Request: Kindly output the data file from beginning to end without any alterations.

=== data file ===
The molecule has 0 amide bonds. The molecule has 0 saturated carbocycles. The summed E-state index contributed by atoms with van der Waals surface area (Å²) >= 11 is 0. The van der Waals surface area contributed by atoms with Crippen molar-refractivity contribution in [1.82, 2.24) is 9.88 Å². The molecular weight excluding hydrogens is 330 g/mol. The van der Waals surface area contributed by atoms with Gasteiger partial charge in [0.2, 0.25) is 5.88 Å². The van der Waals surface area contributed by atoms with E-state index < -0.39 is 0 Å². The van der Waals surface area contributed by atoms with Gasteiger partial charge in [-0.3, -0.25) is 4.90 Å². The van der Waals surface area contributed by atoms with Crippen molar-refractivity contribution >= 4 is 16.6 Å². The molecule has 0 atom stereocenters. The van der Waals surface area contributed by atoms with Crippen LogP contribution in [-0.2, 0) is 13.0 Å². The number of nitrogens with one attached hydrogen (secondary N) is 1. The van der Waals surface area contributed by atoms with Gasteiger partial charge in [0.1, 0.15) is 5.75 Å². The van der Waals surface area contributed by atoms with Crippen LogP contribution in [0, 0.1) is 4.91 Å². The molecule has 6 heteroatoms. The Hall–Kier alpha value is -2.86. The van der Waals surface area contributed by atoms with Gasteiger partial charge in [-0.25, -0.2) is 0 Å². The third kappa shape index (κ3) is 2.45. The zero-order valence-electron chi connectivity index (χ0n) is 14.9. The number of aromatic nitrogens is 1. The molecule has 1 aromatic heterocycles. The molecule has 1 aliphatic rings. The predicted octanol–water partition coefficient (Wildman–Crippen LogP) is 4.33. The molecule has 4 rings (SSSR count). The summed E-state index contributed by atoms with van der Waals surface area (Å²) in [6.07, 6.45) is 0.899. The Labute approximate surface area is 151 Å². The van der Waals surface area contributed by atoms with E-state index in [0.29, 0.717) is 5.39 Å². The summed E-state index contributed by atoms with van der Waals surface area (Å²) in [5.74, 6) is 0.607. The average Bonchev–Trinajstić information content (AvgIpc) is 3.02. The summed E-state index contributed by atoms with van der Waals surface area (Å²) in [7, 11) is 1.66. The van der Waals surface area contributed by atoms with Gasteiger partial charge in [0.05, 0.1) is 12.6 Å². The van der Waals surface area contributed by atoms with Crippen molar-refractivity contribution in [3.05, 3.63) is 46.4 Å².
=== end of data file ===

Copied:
The molecule has 0 amide bonds. The molecule has 0 saturated carbocycles. The summed E-state index contributed by atoms with van der Waals surface area (Å²) >= 11 is 0. The van der Waals surface area contributed by atoms with Crippen molar-refractivity contribution in [1.82, 2.24) is 9.88 Å². The molecular weight excluding hydrogens is 330 g/mol. The van der Waals surface area contributed by atoms with Gasteiger partial charge in [0.2, 0.25) is 5.88 Å². The van der Waals surface area contributed by atoms with E-state index < -0.39 is 0 Å². The van der Waals surface area contributed by atoms with Gasteiger partial charge in [-0.3, -0.25) is 4.90 Å². The van der Waals surface area contributed by atoms with Crippen molar-refractivity contribution >= 4 is 16.6 Å². The molecule has 0 atom stereocenters. The van der Waals surface area contributed by atoms with Crippen LogP contribution in [-0.2, 0) is 13.0 Å². The number of nitrogens with one attached hydrogen (secondary N) is 1. The van der Waals surface area contributed by atoms with Gasteiger partial charge in [0.1, 0.15) is 5.75 Å². The van der Waals surface area contributed by atoms with Crippen LogP contribution in [0, 0.1) is 4.91 Å². The molecule has 6 heteroatoms. The Hall–Kier alpha value is -2.86. The van der Waals surface area contributed by atoms with Gasteiger partial charge in [-0.25, -0.2) is 0 Å². The third kappa shape index (κ3) is 2.45. The zero-order valence-electron chi connectivity index (χ0n) is 14.9. The number of aromatic nitrogens is 1. The molecule has 1 aromatic heterocycles. The molecule has 1 aliphatic rings. The predicted octanol–water partition coefficient (Wildman–Crippen LogP) is 4.33. The molecule has 4 rings (SSSR count). The summed E-state index contributed by atoms with van der Waals surface area (Å²) in [6.07, 6.45) is 0.899. The Labute approximate surface area is 151 Å². The van der Waals surface area contributed by atoms with E-state index in [0.29, 0.717) is 5.39 Å². The summed E-state index contributed by atoms with van der Waals surface area (Å²) in [5.74, 6) is 0.607. The average Bonchev–Trinajstić information content (AvgIpc) is 3.02. The summed E-state index contributed by atoms with van der Waals surface area (Å²) in [7, 11) is 1.66. The van der Waals surface area contributed by atoms with Gasteiger partial charge in [0.05, 0.1) is 12.6 Å². The van der Waals surface area contributed by atoms with Crippen molar-refractivity contribution in [3.05, 3.63) is 46.4 Å².